Hot on the heels of our recent Car of the Week, a 1968 Porsche 911 R, it seemed appropriate to look at that iconic model’s one and only namesake: the 2016 911 R. Only rarely crossing the auction block, an example is being presented by ShiftGate Automotive Auction, with the upcoming sale beginning September 13. ShiftGate, a newcomer to the online-auction scene, was founded by three business-savvy car enthusiasts and, by the look and content of its website, takes a creative, no-nonsense approach to the online buying and selling of cars. And the 911 R on offer should attract some attention. Finished in white with green factory stripes, it’s a vehicle with only 243 miles on it—about as factory fresh as they come.
Although separated by 48 years, both the 911 R from 1968 and 2016 possess attributes not readily apparent from outward appearance, and both are easily mistaken for more civil 911 contemporaries. Their near-mythic status comes down to rarity, performance and an understated exterior easily overlooked. The original 911 R was never sold to the public, and with only 20 made, is the Porsche equivalent of an albino Komodo Dragon (and only slightly tamer). With the 1968 example presented recently at the RM Sotheby’s Monterey sale fetching $3.36 million, it’s clear that these aren’t daily drivers, either.
A daily driver, however, is what Porsche’s 911 has been known to be from the beginning. More contemporary versions, like the well-sorted 991.1 series (2011 through 2016), which led the way for the shorter-lived 991.2 series (2016 through 2019), were so popular that dozens of model variants were offered throughout the years of production.
Yet the 2016 911 R—the swan song of the 991.1 series—was far from an everyman’s 911, simply because there were only 991 manufactured. Offered first to Porsche 918 Spyder owners, allocation evaporated like water in a hot cast-iron skillet, while demand in North America and abroad inflamed the passions and ire of tens of thousands of would-be buyers. The 911 R presents a textbook case study in one particular model’s rise, fall and rise again in value within the collector-car market. Treated more like Fabergé eggs than automobiles, most 911 Rs show few miles and no discernable use.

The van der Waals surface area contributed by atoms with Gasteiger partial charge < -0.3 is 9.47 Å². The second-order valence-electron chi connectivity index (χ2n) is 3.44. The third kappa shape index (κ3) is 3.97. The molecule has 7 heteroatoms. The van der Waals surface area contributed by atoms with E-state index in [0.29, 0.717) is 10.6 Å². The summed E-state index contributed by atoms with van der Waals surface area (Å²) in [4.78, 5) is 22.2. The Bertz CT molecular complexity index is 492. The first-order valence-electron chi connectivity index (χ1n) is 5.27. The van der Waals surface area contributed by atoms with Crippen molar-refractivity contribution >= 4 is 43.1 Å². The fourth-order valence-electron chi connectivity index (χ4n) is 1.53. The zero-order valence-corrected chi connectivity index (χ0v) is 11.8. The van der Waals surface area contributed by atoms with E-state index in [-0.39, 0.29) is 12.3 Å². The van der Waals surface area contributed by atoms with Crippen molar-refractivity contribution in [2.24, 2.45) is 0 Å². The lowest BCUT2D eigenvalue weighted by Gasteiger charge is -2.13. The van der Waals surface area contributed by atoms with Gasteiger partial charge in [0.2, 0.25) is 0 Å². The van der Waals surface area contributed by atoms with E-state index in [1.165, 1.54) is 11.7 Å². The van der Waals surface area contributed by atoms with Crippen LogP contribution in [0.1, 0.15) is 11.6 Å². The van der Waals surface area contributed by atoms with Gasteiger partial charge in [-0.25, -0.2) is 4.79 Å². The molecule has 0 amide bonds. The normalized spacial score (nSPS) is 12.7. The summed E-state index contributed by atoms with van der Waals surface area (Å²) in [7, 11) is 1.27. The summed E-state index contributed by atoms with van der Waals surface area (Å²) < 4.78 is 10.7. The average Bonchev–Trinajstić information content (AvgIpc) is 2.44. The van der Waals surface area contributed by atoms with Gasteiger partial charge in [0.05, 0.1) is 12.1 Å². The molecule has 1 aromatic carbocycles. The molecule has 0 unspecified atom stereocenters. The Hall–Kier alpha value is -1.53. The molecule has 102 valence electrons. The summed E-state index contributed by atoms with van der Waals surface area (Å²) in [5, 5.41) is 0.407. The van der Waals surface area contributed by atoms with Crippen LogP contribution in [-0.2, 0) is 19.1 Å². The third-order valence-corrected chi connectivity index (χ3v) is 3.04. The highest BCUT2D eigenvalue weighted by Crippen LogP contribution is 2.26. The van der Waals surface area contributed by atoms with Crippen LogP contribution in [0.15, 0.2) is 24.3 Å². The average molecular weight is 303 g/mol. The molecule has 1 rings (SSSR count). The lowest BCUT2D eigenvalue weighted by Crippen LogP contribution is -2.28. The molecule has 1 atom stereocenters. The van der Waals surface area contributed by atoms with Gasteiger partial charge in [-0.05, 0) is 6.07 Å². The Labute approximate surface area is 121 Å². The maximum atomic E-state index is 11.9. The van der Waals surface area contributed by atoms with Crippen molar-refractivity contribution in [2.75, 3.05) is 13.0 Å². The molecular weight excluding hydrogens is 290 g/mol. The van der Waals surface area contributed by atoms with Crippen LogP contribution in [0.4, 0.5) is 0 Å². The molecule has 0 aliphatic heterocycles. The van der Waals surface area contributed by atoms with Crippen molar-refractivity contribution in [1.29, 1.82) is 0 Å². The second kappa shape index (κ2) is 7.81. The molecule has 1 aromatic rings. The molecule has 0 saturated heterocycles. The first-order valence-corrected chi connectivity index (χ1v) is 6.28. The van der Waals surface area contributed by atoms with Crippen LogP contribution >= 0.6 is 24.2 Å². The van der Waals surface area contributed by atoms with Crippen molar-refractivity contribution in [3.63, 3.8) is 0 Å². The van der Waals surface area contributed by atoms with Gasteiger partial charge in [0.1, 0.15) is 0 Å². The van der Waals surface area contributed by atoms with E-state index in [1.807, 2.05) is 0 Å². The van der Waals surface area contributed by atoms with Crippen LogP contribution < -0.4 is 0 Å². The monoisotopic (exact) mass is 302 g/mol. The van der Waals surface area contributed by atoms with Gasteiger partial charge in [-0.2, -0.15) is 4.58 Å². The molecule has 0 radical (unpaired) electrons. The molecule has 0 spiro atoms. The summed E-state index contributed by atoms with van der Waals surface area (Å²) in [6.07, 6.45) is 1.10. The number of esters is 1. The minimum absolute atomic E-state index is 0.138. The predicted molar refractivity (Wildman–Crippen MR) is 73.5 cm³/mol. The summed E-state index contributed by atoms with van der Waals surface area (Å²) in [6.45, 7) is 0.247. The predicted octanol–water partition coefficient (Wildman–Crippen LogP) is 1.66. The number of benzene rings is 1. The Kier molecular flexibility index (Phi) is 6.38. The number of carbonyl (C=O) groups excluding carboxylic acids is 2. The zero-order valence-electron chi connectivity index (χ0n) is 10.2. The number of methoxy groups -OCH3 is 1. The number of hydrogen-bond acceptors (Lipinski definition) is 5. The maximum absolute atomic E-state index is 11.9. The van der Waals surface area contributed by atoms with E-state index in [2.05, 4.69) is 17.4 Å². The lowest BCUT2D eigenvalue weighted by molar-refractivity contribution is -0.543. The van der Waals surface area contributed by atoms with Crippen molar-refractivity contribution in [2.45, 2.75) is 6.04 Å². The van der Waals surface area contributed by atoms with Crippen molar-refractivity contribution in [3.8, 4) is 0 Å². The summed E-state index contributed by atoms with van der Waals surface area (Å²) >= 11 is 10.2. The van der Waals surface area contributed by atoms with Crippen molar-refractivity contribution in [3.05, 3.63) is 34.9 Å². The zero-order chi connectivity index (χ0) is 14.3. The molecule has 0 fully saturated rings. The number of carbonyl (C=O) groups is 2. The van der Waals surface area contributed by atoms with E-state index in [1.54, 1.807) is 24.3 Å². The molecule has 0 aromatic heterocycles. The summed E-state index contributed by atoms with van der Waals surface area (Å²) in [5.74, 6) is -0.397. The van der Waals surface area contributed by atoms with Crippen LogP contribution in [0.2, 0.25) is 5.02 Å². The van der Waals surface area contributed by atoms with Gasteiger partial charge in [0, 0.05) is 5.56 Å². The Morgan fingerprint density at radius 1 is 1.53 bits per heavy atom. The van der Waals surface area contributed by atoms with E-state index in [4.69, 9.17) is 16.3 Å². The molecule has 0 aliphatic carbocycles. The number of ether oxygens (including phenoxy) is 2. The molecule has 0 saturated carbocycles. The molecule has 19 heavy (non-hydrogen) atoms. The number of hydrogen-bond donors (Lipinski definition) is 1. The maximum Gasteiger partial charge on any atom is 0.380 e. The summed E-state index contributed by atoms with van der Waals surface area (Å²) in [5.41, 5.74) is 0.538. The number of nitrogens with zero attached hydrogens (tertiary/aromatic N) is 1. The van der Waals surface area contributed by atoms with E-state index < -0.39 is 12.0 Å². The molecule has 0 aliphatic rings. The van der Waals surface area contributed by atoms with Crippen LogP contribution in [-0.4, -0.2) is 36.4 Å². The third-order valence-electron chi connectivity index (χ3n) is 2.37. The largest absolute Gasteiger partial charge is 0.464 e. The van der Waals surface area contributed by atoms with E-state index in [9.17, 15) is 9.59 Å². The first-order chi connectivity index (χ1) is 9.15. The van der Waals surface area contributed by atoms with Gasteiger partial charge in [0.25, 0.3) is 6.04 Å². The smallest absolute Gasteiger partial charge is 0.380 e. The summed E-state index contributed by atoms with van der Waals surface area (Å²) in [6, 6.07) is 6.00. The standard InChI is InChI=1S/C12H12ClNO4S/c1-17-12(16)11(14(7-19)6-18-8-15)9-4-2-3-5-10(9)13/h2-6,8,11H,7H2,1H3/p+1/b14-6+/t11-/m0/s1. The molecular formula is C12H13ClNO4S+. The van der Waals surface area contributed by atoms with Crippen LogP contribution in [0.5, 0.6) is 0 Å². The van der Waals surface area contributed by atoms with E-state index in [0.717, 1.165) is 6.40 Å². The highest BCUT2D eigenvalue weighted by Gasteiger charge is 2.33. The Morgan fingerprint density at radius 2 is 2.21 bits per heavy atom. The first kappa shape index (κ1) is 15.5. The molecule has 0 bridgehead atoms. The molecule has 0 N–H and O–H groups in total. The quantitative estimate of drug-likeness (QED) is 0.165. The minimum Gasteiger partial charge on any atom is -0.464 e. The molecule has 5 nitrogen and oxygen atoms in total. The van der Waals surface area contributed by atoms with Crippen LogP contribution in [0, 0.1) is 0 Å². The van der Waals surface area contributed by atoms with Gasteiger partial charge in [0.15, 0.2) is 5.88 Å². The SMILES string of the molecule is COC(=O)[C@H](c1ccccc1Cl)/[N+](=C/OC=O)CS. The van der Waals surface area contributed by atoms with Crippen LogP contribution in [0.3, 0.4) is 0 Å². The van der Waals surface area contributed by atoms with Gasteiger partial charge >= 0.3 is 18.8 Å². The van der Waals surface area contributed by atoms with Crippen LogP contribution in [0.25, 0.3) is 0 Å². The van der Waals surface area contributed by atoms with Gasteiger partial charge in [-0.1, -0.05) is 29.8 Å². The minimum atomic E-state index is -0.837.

Debuted at the 2016 Geneva Motor Show, the 911 R is essentially a GT3 RS without the wings, scoops and attitude. It also came exclusively with a six-speed manual gearbox, a near-extinct transmission seen in modern cars. That stick shift was an undeniably alluring feature. Unlike bread-and-butter 911s and even the GT3, the 911 R has a magnesium roof and carbon-fiber hood, engine lid and front fenders, plus an optional single-mass flywheel weighing nearly half of the 30-pound, dual-mass unit in an effort to further pare weight to roughly 3,000 pounds.
The engine is the GT3 RS’s 4.0-liter flat-six, naturally aspirated and good for 500 hp and 338 ft lbs of torque. And its 8,500 rpm redline makes the best Porsche sounds imaginable. While Paint to Sample (PTS) cars came off the line, the vast majority were painted white—like their spiritual forebear—and could be ordered with graphics packages, typically red or green.
With an original starting price of $185,950, the 2016 911 R could have sold by the thousands. But such limited production numbers made it the “flavor-of-the-month,” resulting in wild speculation, with some sellers asking $500,000 or more on the secondary market. Everyone—except the flippers—became incensed.
Porsche stewed in its juices and then responded with the 911 GT3 Touring Package for the 2017 model year. A manual-only model, it eschewed the magnesium roof and carbon-fiber panels of the 911 R, but added rear-wheel steering and updates accompanying the 991.2-generation cars. At a base MSRP of $143,600, it was less expensive too, trading exclusivity for (theoretically) unlimited production, while simultaneously tamping down 911 R values a bit.
That was then. In the 911 world, rarity is an attribute that can add considerable value, and with only 991 examples, the 2016 911 R has seen prices once again climbing, with the model poised to be a desirable collectible long into the future.